October 04, 2015

Enjoying the pleasures of pipes past


Proper care of these relics once you have acquired one is crucial. The usual bagpipe rules apply: never leave them in direct sunlight (even in the case) or in a freezing car. Do not put them away with moisture in the bores. Dry them with drone brushes, take them apart to dry overnight, install a reliable moisture control system, or all of the above.

‘Don’t rush to name them’: this unidentified ebony set, circa 1850s, owned by the author, is one of the best sets of pipes he has ever played, yet their maker remains a mystery – a mystery that should be treasured as such.

‘New’ (to you) vintage pipes should be played in slowly to control how much moisture is coming into contact with wood that may not have been played for decades. There is disagreement about how much good comes from oiling the wood, but it can’t hurt and it could help. Swabbing the bores with virgin almond oil several times a year will, if nothing else, make the owner of a vintage set feel he or she is doing everything possible to maintain the pipes. A case humidifier (Google “Oasis Humidifiers”) is a must.

Stories abound about old pipes cracking shortly after they have been brought into use. This certainly happens, but in many cases the cracks were already there and have just opened up again with moisture. Existing cracks in drone pieces will be virtually invisible if the wood has dried out completely. They can be difficult to detect when you’re buying a set of old pipes, but what appears to be a slight scratch in the wood can be a telltale sign. Also: be wary of pipes that are heavily varnished. Sometimes this has been done to seal surface cracks and hide flaws from buyers.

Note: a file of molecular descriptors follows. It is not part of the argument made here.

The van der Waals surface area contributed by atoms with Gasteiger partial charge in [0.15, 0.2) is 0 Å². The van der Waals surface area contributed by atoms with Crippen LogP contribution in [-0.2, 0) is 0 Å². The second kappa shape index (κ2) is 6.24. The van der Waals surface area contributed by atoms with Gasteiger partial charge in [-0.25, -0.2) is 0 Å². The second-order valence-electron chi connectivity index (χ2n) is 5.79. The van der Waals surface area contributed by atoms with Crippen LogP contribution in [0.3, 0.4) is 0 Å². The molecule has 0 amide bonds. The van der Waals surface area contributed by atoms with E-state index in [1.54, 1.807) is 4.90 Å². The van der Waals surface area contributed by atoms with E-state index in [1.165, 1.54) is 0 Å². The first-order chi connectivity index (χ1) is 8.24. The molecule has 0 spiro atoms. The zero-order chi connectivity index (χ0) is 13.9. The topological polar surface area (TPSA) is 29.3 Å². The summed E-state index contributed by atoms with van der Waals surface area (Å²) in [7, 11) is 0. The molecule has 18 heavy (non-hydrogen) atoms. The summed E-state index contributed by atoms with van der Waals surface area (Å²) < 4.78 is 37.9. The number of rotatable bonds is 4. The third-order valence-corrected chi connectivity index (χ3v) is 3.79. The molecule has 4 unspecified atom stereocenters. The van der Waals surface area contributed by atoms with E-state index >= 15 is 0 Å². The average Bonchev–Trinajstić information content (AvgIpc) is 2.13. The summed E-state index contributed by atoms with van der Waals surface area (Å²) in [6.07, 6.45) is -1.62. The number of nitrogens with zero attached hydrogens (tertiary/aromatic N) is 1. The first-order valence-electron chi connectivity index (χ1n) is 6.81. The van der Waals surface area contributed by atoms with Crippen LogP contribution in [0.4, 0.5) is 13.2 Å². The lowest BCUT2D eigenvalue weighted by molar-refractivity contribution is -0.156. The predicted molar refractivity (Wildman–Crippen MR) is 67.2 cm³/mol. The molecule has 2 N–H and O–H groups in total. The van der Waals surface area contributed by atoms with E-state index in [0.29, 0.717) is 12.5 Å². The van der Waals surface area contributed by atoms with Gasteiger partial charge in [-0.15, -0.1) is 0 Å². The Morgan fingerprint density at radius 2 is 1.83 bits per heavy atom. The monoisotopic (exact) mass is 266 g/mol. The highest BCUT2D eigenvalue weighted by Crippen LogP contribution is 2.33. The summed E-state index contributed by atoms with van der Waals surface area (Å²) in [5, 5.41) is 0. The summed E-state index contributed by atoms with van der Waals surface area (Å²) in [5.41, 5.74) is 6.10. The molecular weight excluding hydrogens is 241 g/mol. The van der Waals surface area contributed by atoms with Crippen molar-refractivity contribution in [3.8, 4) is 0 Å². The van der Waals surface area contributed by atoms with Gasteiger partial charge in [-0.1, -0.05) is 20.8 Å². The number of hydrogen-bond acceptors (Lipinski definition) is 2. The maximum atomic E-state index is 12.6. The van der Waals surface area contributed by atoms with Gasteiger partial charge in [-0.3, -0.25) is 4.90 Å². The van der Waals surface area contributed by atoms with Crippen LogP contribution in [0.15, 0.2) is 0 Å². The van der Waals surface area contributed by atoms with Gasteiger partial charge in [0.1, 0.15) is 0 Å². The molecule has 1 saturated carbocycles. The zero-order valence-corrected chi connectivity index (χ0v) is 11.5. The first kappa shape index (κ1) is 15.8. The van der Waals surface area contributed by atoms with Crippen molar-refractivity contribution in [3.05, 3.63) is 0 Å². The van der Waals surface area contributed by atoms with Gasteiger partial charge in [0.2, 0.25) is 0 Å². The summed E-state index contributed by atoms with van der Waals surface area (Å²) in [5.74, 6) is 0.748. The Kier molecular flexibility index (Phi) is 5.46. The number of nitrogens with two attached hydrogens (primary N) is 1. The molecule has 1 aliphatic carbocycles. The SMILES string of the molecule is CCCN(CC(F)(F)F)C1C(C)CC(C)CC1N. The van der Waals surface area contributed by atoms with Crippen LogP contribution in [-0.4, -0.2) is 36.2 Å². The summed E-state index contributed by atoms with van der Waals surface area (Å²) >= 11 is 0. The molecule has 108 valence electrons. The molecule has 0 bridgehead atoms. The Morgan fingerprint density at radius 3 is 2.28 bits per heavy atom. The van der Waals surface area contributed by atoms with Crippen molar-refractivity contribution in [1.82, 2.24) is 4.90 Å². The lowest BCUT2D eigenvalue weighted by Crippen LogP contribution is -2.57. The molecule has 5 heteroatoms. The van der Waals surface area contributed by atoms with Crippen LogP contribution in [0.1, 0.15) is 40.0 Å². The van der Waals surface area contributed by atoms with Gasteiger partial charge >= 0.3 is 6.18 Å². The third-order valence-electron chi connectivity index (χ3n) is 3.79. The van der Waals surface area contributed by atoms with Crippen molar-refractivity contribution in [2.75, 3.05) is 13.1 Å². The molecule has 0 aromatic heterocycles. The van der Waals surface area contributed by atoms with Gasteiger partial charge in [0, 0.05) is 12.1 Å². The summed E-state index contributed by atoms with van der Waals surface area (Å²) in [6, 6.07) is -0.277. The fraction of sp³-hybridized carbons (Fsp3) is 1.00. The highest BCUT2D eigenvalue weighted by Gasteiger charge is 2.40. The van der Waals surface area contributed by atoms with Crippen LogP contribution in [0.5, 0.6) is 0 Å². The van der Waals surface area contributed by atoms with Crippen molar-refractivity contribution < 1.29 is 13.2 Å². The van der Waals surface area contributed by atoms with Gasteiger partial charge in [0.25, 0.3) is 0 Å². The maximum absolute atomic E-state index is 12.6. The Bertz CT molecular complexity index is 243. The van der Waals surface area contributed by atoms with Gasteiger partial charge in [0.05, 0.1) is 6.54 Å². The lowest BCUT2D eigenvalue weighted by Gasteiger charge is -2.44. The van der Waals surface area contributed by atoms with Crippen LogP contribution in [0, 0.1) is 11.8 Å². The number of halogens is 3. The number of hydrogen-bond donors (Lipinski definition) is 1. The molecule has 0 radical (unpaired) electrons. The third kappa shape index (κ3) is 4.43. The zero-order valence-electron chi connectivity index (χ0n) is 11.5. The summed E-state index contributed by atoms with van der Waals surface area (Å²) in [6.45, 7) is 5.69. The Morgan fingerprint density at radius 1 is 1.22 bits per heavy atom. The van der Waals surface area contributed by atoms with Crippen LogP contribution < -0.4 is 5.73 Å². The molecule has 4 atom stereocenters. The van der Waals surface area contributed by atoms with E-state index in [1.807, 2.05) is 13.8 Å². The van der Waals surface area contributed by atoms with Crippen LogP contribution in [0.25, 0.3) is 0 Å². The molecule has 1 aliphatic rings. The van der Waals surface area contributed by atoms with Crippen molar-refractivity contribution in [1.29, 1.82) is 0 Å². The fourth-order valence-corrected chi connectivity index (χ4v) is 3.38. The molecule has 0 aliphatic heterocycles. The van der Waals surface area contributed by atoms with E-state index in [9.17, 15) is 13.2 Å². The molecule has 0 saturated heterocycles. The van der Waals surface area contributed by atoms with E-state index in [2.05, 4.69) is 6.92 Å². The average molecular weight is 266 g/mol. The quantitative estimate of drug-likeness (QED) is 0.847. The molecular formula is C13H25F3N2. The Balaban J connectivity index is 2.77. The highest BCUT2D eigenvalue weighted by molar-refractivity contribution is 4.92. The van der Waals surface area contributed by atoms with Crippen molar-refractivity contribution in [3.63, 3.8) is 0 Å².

If you have an old set of pipes and you don’t know what they are, you’re part of a larger community than you might think. Don’t rush to name them. Enjoy their tone, steadiness and appearance, care for them, and take great pains to ensure they outlast you. Bring them to life, keep them alive, and some day pass them on to a future piper.

In short, revere the names of the great pipe-makers of the past as we revere the great artists. These men were highly skilled artisans, and their instruments should be looked on as a prized part of piping history. Learn about them, seek them out, and, if you find a set, care for it like the work of musical art it is.

. . . and try not to be fooled by pretenders!

Thanks to:

Jeannie Campbell’s book Highland Bagpipe Makers, Magnus Orr Publishing, 2001. Dave Atherton, www.dmatherton.com. Ron Bowen, www.thebagpipeplace.com. Andreas Hartmann-Virnich.

Jim McGillivray contributes frequently to pipes|drums, and his regular “Tune of the Month” series is a popular feature of the magazine. A winner of both Highland Society of London Gold Medals and the Clasp, among many other prizes, he runs the piping and drumming program at St. Andrew’s College in Aurora, Ontario, and operates McGillivray Piping, specializing in vintage and new pipes and accessories, and PipeTunes.ca, an iTunes-like resource of original pipe music and drums scores. He lives in Aurora, Ontario.

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  1. I’m surprised there are not a number of comments or questions on this article – a lot of information, experience and work in the article, much of which was new to me. So glad the article was retrieved!



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